Oregon does better than the national average on two of three studied healthcare acquired infections, according to the first report of infections released recently by the Oregon Health Authority. State officials say this is a good sign and also shows that more can be done to reduce even more incidents of infections that people sometimes contract after being treated by healthcare providers.
Oregon is one of 10 states in the country with a mandatory statewide public reporting program for healthcare acquired infections. All hospitals are required to report three of the most common infections: central line-associated bloodstream infections, those that occur after knee replacement surgery, and those connected with coronary bypass grafts.
In 2009, there were 199 reported infections from 50 hospitals. The infection rate breaks down as follows:
• The Oregon infection rate for central line-associated bloodstream infections is 1.2 infections per 1,000 central line days, approximately 38 percent lower than the national average of 1.92. (A central line is a catheter inserted directly into a large vein, which enables rapid administration of fluids, blood or medications.)
• The Oregon coronary bypass graft infection rate is 2.01 percent, approximately 30 percent lower than the national rate of 2.86 percent.
• The Oregon knee replacement infection rate is 0.82 percent, which is similar to the national rate of 0.89 percent.
“Healthcare acquired infections can be serious and costly. They are also largely preventable,” says Tina Edlund, deputy director of the Oregon Health Authority. “This information gives us a place to start as we improve patient safety. We are working closely with our partners in the healthcare community and patient advocates to do as much as possible to eliminate these infections.”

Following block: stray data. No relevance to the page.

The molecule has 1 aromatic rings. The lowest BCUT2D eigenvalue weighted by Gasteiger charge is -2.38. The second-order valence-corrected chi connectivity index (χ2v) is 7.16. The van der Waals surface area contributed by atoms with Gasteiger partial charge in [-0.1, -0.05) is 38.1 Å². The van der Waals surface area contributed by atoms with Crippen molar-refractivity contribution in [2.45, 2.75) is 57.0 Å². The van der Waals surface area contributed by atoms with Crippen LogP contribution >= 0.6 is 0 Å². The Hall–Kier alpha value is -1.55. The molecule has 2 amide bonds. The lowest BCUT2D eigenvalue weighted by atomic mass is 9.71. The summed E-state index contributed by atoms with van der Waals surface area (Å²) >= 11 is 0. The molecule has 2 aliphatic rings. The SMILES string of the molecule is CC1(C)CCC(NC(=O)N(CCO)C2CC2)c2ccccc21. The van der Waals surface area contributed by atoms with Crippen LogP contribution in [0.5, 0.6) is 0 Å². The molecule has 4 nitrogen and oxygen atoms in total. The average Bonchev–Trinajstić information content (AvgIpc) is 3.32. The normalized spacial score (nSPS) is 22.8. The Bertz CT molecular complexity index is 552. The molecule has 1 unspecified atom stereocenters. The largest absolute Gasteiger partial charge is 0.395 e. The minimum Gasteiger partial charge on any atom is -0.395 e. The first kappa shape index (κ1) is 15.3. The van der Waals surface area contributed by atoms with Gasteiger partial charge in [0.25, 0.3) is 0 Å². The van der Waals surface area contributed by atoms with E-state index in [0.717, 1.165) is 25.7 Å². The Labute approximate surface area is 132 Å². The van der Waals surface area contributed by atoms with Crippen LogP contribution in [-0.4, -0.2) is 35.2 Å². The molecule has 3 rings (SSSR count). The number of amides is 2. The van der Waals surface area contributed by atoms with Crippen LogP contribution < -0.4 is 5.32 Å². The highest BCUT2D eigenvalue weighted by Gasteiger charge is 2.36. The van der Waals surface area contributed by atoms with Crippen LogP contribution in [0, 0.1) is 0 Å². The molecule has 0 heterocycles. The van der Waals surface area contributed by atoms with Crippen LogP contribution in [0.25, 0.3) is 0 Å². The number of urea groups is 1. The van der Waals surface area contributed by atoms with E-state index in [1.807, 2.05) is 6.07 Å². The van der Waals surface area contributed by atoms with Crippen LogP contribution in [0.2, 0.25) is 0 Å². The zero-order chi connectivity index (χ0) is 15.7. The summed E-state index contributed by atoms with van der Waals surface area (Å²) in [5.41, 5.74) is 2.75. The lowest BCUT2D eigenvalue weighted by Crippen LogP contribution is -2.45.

Healthcare acquired infections are among the top 10 leading causes of death in the United States and cost some $33 billion per year nationally. In Oregon, the cost per stay for patients who experience healthcare acquired infections increases an average of $32,000.
Preventing these infections has become a key element in improving patient care and lowering costs in the healthcare system. Hospital infections are a national problem. In 2011, federal health reform will begin requiring national reporting of infections and Medicare will stop reimbursing providers for costs associated with treating them.
“Addressing the issue takes effort on two fronts, improving patient care and improving patient education,” says Edlund.
“Oregon’s hospitals are committed to working in a transparent way to eliminate all healthcare acquired infections in our state. Patient safety is our number-one responsibility,” said Dr. Steve Gordon, member of the OAHHS Quality Committee and chief quality officer for PeaceHealth Oregon. “This first report illustrates that, although Oregon is ahead of national averages in terms of reducing healthcare acquired infections, there is still much more work to be done. Addressing HAI is a top priority of every hospital in this state.”
Additionally, patients can reduce the risk of infection by taking all the pre-hospitalization infection prevention steps their doctors recommend, such as pre-surgical chlorhexidine baths, not shaving before surgery and stopping smoking. They should also take antibiotics and other medications exactly as directed by their doctors, and ask their visitors to stay home if they are sick.